On July 7, 2020, the X-ray instrument eROSITA captured an astronomical event that – until then – had only been theorized and never seen. It saw the detonation of a nova on a white dwarf star, which produced a so-called fireball explosion of X-rays.
“It was to some extent a fortunate coincidence, really,” said Ole König from Friedrich-Alexander-Universität Erlangen-Nürnberg (FAU), who led the team of scientists who have published a new paper on the discovery. “These X-ray flashes last only a few hours and are almost impossible to predict, but the observational instrument must be pointed directly at the explosion at exactly the right time.”
Searching for Dyson spheres, rings, or swarms remains a preoccupation of many astronomers. If there are any out there, they will eventually be found, and the person or research team to do so will go down in history for making one of the most momentous discoveries in the history of humanity. If you’re interested in claiming that accolade for yourself, an excellent place to look may be around white dwarfs. At least, that’s the theory put forward in a new paper by Benjamin Zuckerman, a now-retired professor of astrophysics at UCLA.
The most energetic explosions in the Universe come from stars called supernovae. These galactic bombs have the energy of about 1028 mega-tons. After they detonate, the only thing left behind is either a neutron star or black hole. Another type of stellar explosion is known as a nova which has much less energy and covers the surface of a white dwarf.
Now, a team of astronomers recently discovered a new type of stellar explosion akin to supernovae and novae but with much less energy, and they’re calling it a micronova.
With how many stars there are in our galaxy, there are sure to be plenty of different types of them. But they still continue to amaze us with their differences and constantly challenge our models on how exactly they form. Now a new class of stars was discovered by Dr. Klaus Werner of the University of Tübingen, and they are covered in different materials than expected.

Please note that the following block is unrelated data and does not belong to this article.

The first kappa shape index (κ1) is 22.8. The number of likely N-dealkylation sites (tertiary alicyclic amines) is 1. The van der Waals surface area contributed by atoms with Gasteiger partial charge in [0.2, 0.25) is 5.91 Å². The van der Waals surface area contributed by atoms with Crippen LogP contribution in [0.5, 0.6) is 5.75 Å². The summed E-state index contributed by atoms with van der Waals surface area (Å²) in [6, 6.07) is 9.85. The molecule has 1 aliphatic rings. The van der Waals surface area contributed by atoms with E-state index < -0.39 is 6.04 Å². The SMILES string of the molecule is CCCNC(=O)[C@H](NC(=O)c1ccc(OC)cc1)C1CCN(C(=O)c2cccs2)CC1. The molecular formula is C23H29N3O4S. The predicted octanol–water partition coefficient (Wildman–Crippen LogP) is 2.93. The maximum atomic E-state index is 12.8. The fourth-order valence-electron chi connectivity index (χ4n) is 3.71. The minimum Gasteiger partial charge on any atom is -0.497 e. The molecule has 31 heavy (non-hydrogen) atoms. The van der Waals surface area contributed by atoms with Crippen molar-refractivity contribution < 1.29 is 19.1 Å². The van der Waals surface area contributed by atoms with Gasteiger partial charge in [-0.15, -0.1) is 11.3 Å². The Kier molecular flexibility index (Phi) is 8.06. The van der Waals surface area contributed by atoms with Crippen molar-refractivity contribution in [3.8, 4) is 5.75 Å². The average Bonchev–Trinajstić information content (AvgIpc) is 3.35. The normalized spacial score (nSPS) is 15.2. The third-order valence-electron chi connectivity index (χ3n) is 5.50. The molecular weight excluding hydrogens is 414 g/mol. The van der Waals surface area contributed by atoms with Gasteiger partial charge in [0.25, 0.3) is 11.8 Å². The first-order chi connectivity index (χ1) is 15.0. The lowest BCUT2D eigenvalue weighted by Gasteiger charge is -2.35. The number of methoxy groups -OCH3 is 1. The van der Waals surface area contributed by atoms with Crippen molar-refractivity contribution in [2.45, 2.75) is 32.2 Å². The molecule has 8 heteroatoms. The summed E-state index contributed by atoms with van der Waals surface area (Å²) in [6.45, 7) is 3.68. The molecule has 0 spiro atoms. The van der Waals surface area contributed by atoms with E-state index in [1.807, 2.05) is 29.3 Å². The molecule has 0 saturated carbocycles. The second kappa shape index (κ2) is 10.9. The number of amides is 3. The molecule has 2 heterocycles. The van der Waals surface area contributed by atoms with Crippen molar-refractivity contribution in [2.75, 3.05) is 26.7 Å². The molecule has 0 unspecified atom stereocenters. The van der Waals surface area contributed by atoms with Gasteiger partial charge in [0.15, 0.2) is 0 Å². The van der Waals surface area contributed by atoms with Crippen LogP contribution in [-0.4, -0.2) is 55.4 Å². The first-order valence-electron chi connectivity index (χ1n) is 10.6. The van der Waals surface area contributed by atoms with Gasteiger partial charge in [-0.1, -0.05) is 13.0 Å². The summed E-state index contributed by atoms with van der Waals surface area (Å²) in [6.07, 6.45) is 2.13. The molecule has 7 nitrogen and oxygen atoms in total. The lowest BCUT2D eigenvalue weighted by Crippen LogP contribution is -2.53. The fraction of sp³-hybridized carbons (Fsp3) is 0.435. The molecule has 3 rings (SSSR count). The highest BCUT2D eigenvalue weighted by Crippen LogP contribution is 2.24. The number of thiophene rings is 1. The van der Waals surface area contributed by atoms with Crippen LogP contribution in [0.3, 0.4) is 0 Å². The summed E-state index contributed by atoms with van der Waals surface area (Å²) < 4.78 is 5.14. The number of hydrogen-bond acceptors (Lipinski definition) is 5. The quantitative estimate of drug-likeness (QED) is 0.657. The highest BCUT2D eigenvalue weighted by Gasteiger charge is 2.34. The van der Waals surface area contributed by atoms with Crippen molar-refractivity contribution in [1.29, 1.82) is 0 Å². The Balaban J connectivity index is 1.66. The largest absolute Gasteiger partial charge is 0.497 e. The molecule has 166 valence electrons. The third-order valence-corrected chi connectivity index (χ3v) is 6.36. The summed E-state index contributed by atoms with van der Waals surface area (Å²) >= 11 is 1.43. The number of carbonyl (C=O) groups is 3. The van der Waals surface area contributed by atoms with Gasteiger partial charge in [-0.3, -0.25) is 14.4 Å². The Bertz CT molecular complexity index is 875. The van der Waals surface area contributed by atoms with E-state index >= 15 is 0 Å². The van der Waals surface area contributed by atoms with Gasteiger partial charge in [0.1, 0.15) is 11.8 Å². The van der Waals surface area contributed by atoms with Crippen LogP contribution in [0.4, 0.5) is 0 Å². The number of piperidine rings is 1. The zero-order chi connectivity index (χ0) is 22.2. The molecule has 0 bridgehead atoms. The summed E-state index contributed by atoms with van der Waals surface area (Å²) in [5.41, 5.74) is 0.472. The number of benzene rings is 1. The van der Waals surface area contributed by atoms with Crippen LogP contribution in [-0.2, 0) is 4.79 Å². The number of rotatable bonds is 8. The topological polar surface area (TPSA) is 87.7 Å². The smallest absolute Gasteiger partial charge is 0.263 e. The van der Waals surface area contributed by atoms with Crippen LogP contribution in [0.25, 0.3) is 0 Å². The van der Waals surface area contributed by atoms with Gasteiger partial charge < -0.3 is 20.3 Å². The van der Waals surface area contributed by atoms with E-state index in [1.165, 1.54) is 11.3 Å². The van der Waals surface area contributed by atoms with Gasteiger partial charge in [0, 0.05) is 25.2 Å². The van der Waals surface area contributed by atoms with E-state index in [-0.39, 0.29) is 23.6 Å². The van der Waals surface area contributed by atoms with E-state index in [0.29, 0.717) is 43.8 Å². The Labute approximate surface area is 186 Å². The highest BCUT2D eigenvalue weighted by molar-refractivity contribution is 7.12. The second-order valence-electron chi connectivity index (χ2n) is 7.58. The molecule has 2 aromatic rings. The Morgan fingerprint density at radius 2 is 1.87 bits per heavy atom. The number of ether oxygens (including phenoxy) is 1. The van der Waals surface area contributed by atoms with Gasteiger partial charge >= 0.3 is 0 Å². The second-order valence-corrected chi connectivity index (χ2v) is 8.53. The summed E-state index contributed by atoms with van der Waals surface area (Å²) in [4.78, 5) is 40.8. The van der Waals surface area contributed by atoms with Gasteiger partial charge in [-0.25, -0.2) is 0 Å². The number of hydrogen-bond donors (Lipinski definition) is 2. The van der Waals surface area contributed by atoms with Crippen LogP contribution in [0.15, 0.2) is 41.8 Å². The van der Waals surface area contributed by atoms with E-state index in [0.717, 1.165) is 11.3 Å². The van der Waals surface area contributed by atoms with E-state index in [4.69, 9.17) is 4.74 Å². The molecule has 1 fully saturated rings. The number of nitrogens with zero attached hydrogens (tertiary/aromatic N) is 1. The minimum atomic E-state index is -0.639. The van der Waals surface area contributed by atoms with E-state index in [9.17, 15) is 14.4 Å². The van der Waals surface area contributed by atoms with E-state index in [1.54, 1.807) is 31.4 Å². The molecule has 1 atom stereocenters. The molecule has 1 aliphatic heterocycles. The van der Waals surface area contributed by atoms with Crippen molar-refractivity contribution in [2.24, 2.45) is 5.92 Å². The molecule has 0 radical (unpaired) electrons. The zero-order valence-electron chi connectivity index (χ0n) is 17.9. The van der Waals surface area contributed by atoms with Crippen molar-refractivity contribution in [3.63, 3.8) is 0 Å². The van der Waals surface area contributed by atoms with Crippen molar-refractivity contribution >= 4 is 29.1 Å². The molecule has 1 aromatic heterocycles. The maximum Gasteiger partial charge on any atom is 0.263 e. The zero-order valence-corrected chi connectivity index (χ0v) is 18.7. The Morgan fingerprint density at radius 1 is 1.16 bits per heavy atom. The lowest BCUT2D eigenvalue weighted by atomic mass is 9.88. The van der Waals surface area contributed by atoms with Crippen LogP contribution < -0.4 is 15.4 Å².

Most stars will end their lives as white dwarfs. White dwarfs are the remnant cores of once-luminous stars like our Sun, but they’ve left their lives of fusion behind and no longer generate heat. They’re destined to glow with only their residual energy for billions of years before they eventually fade to black.
Could life eke out an existence on a planet huddled up to one of these fading spectres?
Most Universe Today readers are familiar with nebulae. They’re gaseous structures lit up with radiation from nearby stars, and they’re some of nature’s most beautiful forms.
With the help of amateur astronomers who laid the groundwork, an international team of astronomers have discovered a new type of nebulae around binary stars that they’re calling galactic emission nebulae.
White dwarfs are supposed to be dead remnants of stars, doomed to simply fade away into the background. But new observations show that some are able to maintain some semblance of life by wrapping themselves in a layer of fusing hydrogen.
Sometimes loud explosions are easier to deal with when you know they’re coming. They are also easier to watch out for. So when astronomers from the University of Warwick found a rare tear-drop shaped star, known as HD265435, they knew they were looking at a potential new supernova waiting to happen. The only caveat – it might not actually happen until 70 million years from now.
Type Ia supernovae are an important tool for modern astronomy. They are thought to occur when a white dwarf star captures mass beyond the Chandrasekhar limit, triggering a cataclysmic explosion. Because that limit is the same for all white dwarfs, Type Ia supernovae all have about the same maximum brightness. Thus, they can be used as standard candles to determine galactic distances. Observations of Type Ia supernova led to the discovery of dark energy and that cosmic expansion is accelerating.
White dwarfs have some surprisingly strong magnetic fields, and one team of astronomers may have finally found the reason why. When they cool, they can activate a dynamo mechanism similar to what powers the Earth’s magnetic field.